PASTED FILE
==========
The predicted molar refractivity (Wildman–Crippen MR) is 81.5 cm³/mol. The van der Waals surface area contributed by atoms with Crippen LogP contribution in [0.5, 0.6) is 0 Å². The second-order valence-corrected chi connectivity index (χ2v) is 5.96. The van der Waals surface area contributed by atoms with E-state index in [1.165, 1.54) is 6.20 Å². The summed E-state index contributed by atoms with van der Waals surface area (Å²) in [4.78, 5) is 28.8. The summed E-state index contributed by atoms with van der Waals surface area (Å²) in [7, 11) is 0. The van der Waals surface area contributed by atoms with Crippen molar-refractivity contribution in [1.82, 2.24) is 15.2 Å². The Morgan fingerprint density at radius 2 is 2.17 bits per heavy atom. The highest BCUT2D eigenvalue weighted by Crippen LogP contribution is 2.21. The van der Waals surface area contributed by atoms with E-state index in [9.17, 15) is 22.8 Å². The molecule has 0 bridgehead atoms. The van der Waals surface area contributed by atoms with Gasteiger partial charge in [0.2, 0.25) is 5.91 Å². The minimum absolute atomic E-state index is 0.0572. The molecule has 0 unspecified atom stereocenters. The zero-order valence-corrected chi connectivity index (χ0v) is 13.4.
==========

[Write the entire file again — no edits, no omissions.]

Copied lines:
The predicted molar refractivity (Wildman–Crippen MR) is 81.5 cm³/mol. The van der Waals surface area contributed by atoms with Crippen LogP contribution in [0.5, 0.6) is 0 Å². The second-order valence-corrected chi connectivity index (χ2v) is 5.96. The van der Waals surface area contributed by atoms with E-state index in [1.165, 1.54) is 6.20 Å². The summed E-state index contributed by atoms with van der Waals surface area (Å²) in [4.78, 5) is 28.8. The summed E-state index contributed by atoms with van der Waals surface area (Å²) in [7, 11) is 0. The van der Waals surface area contributed by atoms with Crippen molar-refractivity contribution in [1.82, 2.24) is 15.2 Å². The Morgan fingerprint density at radius 2 is 2.17 bits per heavy atom. The highest BCUT2D eigenvalue weighted by Crippen LogP contribution is 2.21. The van der Waals surface area contributed by atoms with E-state index in [9.17, 15) is 22.8 Å². The molecule has 0 bridgehead atoms. The van der Waals surface area contributed by atoms with Gasteiger partial charge in [0.2, 0.25) is 5.91 Å². The minimum absolute atomic E-state index is 0.0572. The molecule has 0 unspecified atom stereocenters. The zero-order valence-corrected chi connectivity index (χ0v) is 13.4.